Be Safe Out There (and Other American Delusions, Rhetorical and Otherwise)
Sofian Merabet on Security as Privilege
I didn’t speak English properly until I crossed the Atlantic westward for graduate studies in 1996. I was 23 years old and it was the first time I’d crossed the northern part of that ocean. I had been to most countries in South America, lived on both shores of the Mediterranean, I had traveled throughout the Middle East, but never had I gone to North America.
I landed in upstate New York, near the Pennsylvania border. So much of what I saw upon arrival intrigued me. Binghamton, where I would study for two years, was not only a quintessential example of a Rust Belt town experiencing economic agony, the socio-racial tensions I witnessed there stayed with me a long time before I even began to understand or experience what constitutes discrimination and racism in the United States.
It was in Binghamton that I heard, for the first time, expressions such as “play it safe,” “be on the safe side,” and “be safe out there,” which were generally said with what was, to me, an unsettlingly big and phony smile. Back then, I grasped neither the obsession with ceaseless cheerfulness some Americans displayed, nor the meaning of the rhetorical preoccupation with safety, for translating it directly into the other languages I knew didn’t make any sense.
In Arabic, for example, people might say allah ma‘ak (“God be with you”) or bes’lama (“with peace”); in French, they say, bon voyage, thus simply wishing you a “good trip” before embarking on a journey. Germans often use the term alles Gute (“all the best”) and Spanish-speaking South Americans just say que te vaya bien, which loosely translates as “have a good one.” None of these, however, deal in imagined conceptions of space or, for that matter, in obsessions with safety.
But it quickly dawned on me that for those who used these expressions in America, safety had not only a spatial but also a conceptual component to it. Safety was one’s own imagined blissful and bulwarked castle, whereas anything outside of it was conceived as potentially dangerous. A threat even. This imagined danger could be coming for a neighborhood, a city, or even the entire country where American parochialism pits a national dreamland—fueled by a patriotism in perpetual need of “national security”—against a perilous world “out there” not many citizens know anything about.
After two years in upstate New York, I moved to New York City to pursue my doctorate in anthropology. While navigating the privileged bubbles of Manhattan’s Morningside Heights, I encountered the exact same expressions around “being safe” I had gotten used to in Binghamton. In the Big Apple, the complex social divisions that characterized the city flabbergasted me. For instance, the racial division of labor and space on the Columbia University campus was one thing that demarcated how one could “be on the safe side.” Crossing Morningside Park was quite another experience, however. Harlem, at the time, wasn’t the gentrified utopia it would turn into shortly thereafter. On its streets and avenues, boarded-up brownstone buildings testified to Black precarity. The only visible presence of the state was limited to police cars which patrolled the streets, driven by hulking, gimlet-eyed white men.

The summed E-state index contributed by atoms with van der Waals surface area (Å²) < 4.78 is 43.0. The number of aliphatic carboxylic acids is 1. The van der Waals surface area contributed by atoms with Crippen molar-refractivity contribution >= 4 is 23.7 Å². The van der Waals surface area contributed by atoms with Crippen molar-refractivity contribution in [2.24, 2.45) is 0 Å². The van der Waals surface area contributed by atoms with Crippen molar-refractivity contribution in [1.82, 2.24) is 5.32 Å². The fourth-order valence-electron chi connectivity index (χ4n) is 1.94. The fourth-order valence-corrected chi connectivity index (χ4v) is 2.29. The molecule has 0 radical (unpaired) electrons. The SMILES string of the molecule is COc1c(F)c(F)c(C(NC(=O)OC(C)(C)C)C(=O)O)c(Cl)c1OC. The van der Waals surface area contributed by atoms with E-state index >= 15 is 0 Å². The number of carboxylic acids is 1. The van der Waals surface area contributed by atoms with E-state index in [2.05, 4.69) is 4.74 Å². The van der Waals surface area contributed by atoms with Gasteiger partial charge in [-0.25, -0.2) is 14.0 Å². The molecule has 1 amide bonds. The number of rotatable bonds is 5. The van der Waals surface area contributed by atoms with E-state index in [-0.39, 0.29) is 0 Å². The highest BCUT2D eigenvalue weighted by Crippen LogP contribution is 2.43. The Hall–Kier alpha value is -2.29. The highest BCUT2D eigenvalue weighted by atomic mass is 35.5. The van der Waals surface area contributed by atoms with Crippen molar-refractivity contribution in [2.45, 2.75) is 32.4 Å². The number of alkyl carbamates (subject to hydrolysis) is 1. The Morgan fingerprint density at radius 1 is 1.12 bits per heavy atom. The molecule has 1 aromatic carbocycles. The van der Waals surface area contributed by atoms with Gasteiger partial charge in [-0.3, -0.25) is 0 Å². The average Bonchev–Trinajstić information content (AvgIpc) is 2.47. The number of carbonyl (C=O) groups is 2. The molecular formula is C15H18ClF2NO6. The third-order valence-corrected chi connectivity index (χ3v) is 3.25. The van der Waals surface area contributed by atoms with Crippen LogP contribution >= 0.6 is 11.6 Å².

I never assumed they were coming for me, but I was extremely wary. As the son of a white mother and a mixed-black father, I have experienced plenty of racism throughout my life, with different histories attached to discrimination and prejudice in the two countries of my upbringing, Germany and Algeria. Even my sister, who has blonde hair and blue eyes and passes as white, has been the subject of racist bigotry. I am her “dark” brother, a difference that, to our chagrin, regularly leads to puzzled faces and the occasional offensive remarks questioning the actuality of our full siblinghood. Now, as a US-based academic, I am typically identified by others as “African American.”
My study of how gender and sexuality are impacted by socio-racial factors and vice versa are primarily focused on places such as the Middle East and Latin America; despite this, I am plainly aware of how “race” works here in the US. It is a complicated awareness because the African American man I am perceived to be doesn’t actually deliver when it comes to prefigured notions of racial embodiment and performance. I have “an accent” (as if those who say this with their regional drawl do not), and, due to the different cultural realities in which I have been socialized, I exhibit a bodily and affective habitus that is not expected from an African American man.
My students at the university where I teach often struggle to place me, to know how to make sense of me. They tend to be fully conditioned by the script of their American socio-racial experiences. This script tends to say, a black man does this, he speaks like this, he might care about this. To them, any performance off that script is disorienting. In the community at large this confusion in turn marks me as a threat to the entire system which brought those students to the classroom.